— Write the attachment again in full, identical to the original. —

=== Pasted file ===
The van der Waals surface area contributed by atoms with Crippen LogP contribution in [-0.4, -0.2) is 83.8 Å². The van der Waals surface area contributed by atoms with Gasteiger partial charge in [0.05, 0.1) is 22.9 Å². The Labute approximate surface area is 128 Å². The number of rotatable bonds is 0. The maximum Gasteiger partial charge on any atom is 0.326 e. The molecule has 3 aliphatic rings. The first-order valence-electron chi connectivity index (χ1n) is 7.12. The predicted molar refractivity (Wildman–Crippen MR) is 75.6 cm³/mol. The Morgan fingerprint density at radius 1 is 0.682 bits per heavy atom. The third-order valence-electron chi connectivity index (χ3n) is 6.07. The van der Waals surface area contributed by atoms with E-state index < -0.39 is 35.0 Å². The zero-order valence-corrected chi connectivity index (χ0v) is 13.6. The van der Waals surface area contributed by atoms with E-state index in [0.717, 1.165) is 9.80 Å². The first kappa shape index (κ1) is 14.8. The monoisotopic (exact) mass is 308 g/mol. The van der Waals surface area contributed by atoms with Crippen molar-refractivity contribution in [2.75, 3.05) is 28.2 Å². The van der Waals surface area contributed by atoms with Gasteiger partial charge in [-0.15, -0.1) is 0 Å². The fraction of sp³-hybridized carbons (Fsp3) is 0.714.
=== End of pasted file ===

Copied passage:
The van der Waals surface area contributed by atoms with Crippen LogP contribution in [-0.4, -0.2) is 83.8 Å². The van der Waals surface area contributed by atoms with Gasteiger partial charge in [0.05, 0.1) is 22.9 Å². The Labute approximate surface area is 128 Å². The number of rotatable bonds is 0. The maximum Gasteiger partial charge on any atom is 0.326 e. The molecule has 3 aliphatic rings. The first-order valence-electron chi connectivity index (χ1n) is 7.12. The predicted molar refractivity (Wildman–Crippen MR) is 75.6 cm³/mol. The Morgan fingerprint density at radius 1 is 0.682 bits per heavy atom. The third-order valence-electron chi connectivity index (χ3n) is 6.07. The van der Waals surface area contributed by atoms with E-state index < -0.39 is 35.0 Å². The zero-order valence-corrected chi connectivity index (χ0v) is 13.6. The van der Waals surface area contributed by atoms with E-state index in [0.717, 1.165) is 9.80 Å². The first kappa shape index (κ1) is 14.8. The monoisotopic (exact) mass is 308 g/mol. The van der Waals surface area contributed by atoms with Crippen molar-refractivity contribution in [2.75, 3.05) is 28.2 Å². The van der Waals surface area contributed by atoms with Gasteiger partial charge in [-0.15, -0.1) is 0 Å². The fraction of sp³-hybridized carbons (Fsp3) is 0.714.